We brought wool blankets as gifts. People could cover themselves with them at night or use them as a mat on the earth floor. The rooms – if we can call them that – have almost no furnishings, everything takes place on the ground. There is a small hole to be used as a toilet in the far corner in the room. In each building there are five to six rooms, all at ground level. In order for the people to be able to stay outside in the heat, they would like a canopy or projecting roof on their building. This would also give protection from strong rain. While we were still there we decided to build this projecting roof, and also a toilet house to improve the hygienic conditions. Additionally a community house should be erected, to be used as a school and for church services. Some time ago a well for water was built with funds from St. Lazarus-Fonds, as was another residential building. The well is also used by people who live in the surrounding villages.
We spent a night in Tonji, the rooms there were not comparable at all to those in Agangrial. There was no running water and there were many large and small insects lurking in the rooms. We were glad when the night was over. Our route back to Agangrial took us to the Comboni missionaries in Chuibet, who run a technical school for professional education and give practical lessons. Those church charities and the religious who are active in the Rumbek diocese are often separated by large distances, but work together on various projects in the region.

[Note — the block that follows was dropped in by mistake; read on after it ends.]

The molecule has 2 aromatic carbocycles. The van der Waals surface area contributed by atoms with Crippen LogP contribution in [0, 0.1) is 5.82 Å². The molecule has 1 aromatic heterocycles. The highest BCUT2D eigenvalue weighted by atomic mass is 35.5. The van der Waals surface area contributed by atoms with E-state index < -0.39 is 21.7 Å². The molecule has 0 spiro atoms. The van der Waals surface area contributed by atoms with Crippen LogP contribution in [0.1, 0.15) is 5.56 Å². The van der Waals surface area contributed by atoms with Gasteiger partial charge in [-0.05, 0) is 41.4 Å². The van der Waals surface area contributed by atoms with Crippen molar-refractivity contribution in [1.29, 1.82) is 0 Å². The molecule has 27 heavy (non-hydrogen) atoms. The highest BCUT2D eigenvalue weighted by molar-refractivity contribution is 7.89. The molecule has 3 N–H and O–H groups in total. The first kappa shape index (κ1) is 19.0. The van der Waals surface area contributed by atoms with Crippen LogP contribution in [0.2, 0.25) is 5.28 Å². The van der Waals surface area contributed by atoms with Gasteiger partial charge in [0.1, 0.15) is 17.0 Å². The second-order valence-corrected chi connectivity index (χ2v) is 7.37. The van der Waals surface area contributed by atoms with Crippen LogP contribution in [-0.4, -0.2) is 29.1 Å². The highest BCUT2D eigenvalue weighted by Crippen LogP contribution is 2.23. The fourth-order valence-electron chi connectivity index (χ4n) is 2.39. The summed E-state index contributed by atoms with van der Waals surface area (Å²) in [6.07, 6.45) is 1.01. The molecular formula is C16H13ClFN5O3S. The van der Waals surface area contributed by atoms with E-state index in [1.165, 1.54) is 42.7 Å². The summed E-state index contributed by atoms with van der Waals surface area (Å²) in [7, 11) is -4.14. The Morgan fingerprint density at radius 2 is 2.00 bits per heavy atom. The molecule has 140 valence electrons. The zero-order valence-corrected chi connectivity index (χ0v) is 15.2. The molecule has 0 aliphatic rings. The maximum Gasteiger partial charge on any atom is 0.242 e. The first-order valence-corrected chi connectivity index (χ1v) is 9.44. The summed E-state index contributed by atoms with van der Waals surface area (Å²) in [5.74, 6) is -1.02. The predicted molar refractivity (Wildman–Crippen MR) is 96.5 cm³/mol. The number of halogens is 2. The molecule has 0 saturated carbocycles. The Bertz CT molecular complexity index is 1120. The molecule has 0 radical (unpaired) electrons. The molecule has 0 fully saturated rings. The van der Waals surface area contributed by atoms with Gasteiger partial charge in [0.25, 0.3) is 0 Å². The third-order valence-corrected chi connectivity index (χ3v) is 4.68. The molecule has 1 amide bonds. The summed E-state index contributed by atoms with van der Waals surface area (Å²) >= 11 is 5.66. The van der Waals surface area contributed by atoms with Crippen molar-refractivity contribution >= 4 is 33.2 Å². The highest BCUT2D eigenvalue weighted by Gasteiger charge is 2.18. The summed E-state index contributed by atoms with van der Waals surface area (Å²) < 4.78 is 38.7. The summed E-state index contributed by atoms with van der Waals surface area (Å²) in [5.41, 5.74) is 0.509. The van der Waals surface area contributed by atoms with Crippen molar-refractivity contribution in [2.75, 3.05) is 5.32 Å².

On the next day – Thursday - we visited the villages which surround the mission station. We wanted to form a personal impression of the lives of the locals. We learned how they keep their cattle, how they prepare their food, and plant their fields. In the afternoon we visited a hospital for lepers and those ill with tuberculosis, which is very close to the mission station. The word “hospital” is not appropriate in this context, because there is no longer a doctor. The nursing and care is done by nuns with help from local assistants. The patients lie on simple field beds and for the most part are left to themselves. Some children in the area have better conditions. There is a kind of consultation each evening, in which the priest and a nun, who do this service voluntarily, treat the children. The priests have acquired this medical knowledge in a education which they received for their own protection and to take care of themselves. For serious cases the next hospital is in Nairobi, which is more than a days travel away by airplane.
The next day we started the return trip to Germany in the same manner in which we had come. The exit from Sudan required the same time-consuming formalities as did the entry, including long waits in great heat. Since we only arrived very late in Nairobi there was an additional day of waiting. The flight to Amsterdam was only in the evening of the following day. We arrived back in Frankfurt on Sunday morning at 9:30 a.m.
The journey to South Sudan was both a trip to a past age and also to another world. We met many people who needed various kinds of assistance, but they were still friendly, open and curious. We ascertained that our assistance is falling on fertile soil and that it is worthwhile. Considering the great need and the wide-spread poverty, there is a lot to do in South Sudan. As we saw, many people have to survive on one meal per day. The percentage of the population younger than 30 is around 70% in South Sudan. At the same time the illiteracy rate among children and teenagers is shockingly high. These people constitute the new foundation of the still young republic of South Sudan. Therefore we give support for educational measures a great priority and see it as a focus of our work in the future.